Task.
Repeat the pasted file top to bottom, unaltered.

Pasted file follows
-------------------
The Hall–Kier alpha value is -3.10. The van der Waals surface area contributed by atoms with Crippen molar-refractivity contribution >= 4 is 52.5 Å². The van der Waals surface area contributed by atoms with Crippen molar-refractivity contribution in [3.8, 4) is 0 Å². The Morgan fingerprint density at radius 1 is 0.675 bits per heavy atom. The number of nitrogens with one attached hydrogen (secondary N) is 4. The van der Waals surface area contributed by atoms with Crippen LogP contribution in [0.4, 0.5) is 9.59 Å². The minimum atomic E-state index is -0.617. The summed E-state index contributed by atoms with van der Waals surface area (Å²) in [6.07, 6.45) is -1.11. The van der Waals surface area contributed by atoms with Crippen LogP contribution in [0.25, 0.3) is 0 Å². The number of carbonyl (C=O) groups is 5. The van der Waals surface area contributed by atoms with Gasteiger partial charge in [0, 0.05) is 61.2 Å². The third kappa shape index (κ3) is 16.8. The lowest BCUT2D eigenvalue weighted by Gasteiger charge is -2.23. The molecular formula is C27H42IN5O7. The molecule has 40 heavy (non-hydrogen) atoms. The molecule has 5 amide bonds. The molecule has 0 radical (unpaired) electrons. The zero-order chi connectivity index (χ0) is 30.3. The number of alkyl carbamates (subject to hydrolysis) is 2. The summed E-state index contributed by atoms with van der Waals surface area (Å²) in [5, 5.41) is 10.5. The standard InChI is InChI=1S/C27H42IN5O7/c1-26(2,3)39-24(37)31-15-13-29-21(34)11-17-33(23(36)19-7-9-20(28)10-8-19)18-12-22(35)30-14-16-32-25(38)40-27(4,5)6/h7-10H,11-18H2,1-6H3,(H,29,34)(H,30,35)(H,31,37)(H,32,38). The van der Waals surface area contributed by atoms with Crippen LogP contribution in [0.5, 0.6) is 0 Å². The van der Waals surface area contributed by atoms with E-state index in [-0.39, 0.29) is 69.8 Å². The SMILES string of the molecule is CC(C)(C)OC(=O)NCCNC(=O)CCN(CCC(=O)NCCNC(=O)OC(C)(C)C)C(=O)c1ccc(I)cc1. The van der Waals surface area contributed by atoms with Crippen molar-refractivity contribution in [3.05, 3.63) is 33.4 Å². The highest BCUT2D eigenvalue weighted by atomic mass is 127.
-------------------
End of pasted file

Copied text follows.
The Hall–Kier alpha value is -3.10. The van der Waals surface area contributed by atoms with Crippen molar-refractivity contribution >= 4 is 52.5 Å². The van der Waals surface area contributed by atoms with Crippen molar-refractivity contribution in [3.8, 4) is 0 Å². The Morgan fingerprint density at radius 1 is 0.675 bits per heavy atom. The number of nitrogens with one attached hydrogen (secondary N) is 4. The van der Waals surface area contributed by atoms with Crippen LogP contribution in [0.4, 0.5) is 9.59 Å². The minimum atomic E-state index is -0.617. The summed E-state index contributed by atoms with van der Waals surface area (Å²) in [6.07, 6.45) is -1.11. The van der Waals surface area contributed by atoms with Crippen LogP contribution in [0.25, 0.3) is 0 Å². The number of carbonyl (C=O) groups is 5. The van der Waals surface area contributed by atoms with Gasteiger partial charge in [0, 0.05) is 61.2 Å². The third kappa shape index (κ3) is 16.8. The lowest BCUT2D eigenvalue weighted by Gasteiger charge is -2.23. The molecular formula is C27H42IN5O7. The molecule has 40 heavy (non-hydrogen) atoms. The molecule has 5 amide bonds. The molecule has 0 radical (unpaired) electrons. The zero-order chi connectivity index (χ0) is 30.3. The number of alkyl carbamates (subject to hydrolysis) is 2. The summed E-state index contributed by atoms with van der Waals surface area (Å²) in [5, 5.41) is 10.5. The standard InChI is InChI=1S/C27H42IN5O7/c1-26(2,3)39-24(37)31-15-13-29-21(34)11-17-33(23(36)19-7-9-20(28)10-8-19)18-12-22(35)30-14-16-32-25(38)40-27(4,5)6/h7-10H,11-18H2,1-6H3,(H,29,34)(H,30,35)(H,31,37)(H,32,38). The van der Waals surface area contributed by atoms with Crippen LogP contribution in [0.5, 0.6) is 0 Å². The van der Waals surface area contributed by atoms with E-state index in [-0.39, 0.29) is 69.8 Å². The SMILES string of the molecule is CC(C)(C)OC(=O)NCCNC(=O)CCN(CCC(=O)NCCNC(=O)OC(C)(C)C)C(=O)c1ccc(I)cc1. The van der Waals surface area contributed by atoms with Crippen molar-refractivity contribution in [3.05, 3.63) is 33.4 Å². The highest BCUT2D eigenvalue weighted by atomic mass is 127.